I think when we start pondering what that connection might be, your analysis is helpful. In particular, you are essentially suggesting that sanctuary cities are a way of addressing the challenge that God is so far away from the people. The discussion in Numbers 35:9-24 is helpful in this respect. In particular, note how the climactic line here is “Do not contaminate the land– that in which you live, in the midst of which I dwell– because I dwell in the midst of the children of Israel (35:34).” The last words here– “כי אני שכן בתוך בני ישראל” relate to the key lines from last week’s parsha about what the central sanctuary (in Jerusalem): “and it will be the place that the Lord your God will select for his name to dwell (“לשכן שמו שם”).

    As you suggest, the idea would seem to be the fact that God’s presence is most immediately felt in the central sanctuary does not take away from the fact that God dwells in Israel’s midst. (I am reminded here of Menachem Leibtag’s argument that the point of the second half of Vayikra is precisely to reinforce the idea that tabernacle/temple worship should not prevent us from recognizing God in our midst in our day-to-day lives; see http://www.tanach.org/vayikra/ach/achs1.htm). And perhaps one might suggest that the law of sanctuary cities is a particularly well-chosen vehicle for making this point. In particular, these laws are essentially a mechanism for controlling the kind of “social control” behavior that occurs where both God and human leaders (who are needed because God cannot rule directly) seem most distant– when a relative is killed and one is called upon to defend the honor of one’s kin. But the Torah provides a framework for structuring and channeling this situation, keeping it under the control of human authorities appointed by God even when it occurs quite far from Jerusalem.

    • Fascinating! The question of where and how often “ir miklat” shows up is one I’ve thought about quite a bit as well, and the connection you’re articulating here seems most promising. To your point about why the sanctuary city, in particular, might have been chosen to emphasize the notion that God’s presence can be found even in those places that are relatively distant from Yerushalayim (or Sinai):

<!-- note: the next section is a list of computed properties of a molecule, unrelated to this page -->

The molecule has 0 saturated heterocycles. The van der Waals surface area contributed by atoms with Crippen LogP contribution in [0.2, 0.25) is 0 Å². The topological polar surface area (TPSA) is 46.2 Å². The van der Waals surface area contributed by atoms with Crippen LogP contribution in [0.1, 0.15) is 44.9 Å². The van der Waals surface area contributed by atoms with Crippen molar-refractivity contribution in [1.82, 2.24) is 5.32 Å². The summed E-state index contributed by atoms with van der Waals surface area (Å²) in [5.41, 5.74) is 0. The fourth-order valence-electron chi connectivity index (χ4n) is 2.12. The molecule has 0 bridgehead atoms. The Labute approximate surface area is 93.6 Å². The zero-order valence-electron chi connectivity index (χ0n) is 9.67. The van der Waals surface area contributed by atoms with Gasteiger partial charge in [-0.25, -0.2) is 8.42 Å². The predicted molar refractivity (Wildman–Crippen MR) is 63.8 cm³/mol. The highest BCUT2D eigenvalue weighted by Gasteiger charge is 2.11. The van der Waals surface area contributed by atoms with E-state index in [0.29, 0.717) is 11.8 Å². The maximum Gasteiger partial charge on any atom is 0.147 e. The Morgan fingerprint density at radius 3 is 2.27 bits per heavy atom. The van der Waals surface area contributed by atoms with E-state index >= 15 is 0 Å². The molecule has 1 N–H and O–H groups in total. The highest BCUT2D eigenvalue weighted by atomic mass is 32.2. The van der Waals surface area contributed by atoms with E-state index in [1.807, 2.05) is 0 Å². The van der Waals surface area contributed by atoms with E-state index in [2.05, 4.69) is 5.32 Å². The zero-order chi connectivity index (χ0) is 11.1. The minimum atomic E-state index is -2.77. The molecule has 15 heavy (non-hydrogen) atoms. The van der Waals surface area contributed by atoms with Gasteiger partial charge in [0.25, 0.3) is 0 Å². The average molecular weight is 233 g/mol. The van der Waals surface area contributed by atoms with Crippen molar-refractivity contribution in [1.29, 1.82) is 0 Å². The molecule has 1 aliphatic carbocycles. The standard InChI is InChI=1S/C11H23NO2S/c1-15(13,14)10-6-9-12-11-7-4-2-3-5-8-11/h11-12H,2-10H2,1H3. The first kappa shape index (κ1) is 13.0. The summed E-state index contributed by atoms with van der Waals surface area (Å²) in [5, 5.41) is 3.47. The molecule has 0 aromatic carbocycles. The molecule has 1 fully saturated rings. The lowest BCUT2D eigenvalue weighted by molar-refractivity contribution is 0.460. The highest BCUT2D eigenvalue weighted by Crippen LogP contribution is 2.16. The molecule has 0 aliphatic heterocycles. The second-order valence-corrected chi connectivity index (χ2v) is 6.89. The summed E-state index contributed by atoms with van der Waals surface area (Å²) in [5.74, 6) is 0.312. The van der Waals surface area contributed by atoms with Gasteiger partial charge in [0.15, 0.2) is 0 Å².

(a) no institution represents exile/banishment more so than the “ir miklat;” surely those sentenced to a lifetime there would have lamented, along with Yonah: ואני אמרתי נגרשתי מנגד עיניך אך אוסיף להביט אל היכל קדשך. Yet, Hashem insists: ושמתי לך מקום אשר ינוס שמה—God Himself personally establishes this place on behalf of the accidental murderer, and populates it with none other than His ministers, the Levi’im, so that even in “exile,” our accidental murderer never feels himself too far from Yerushalayim.
      (b) in light of the above, Moshe’s separation of those three cities across the Jordan assumes new significance: so quintessentially “exilic” is this mitzvah that its observance actually began outside of Israel proper! (And note that the association of “east” with “exile” https://whatspshat.org/2014/07/17/mattot/, tracing its roots all the way back to Gan Eden)
      Finally: All of this is especially interesting given the thematic centrality of God’s closeness (ק.ר.ב) within Sefer Devarim: from the first three episodes Moshe retells—appointing judges, sending spies, and, as you mention, the Sinai Revelation—all of which include the phrase ותקרבון אלי, through his exhortation near the end of the Sefer to the effect thatקרוב אליך הדבר מאוד, בפיך ובלבבך לעשותו … More on that here: https://whatspshat.org/2015/07/28/immanence-and-intermediary-vaethanan/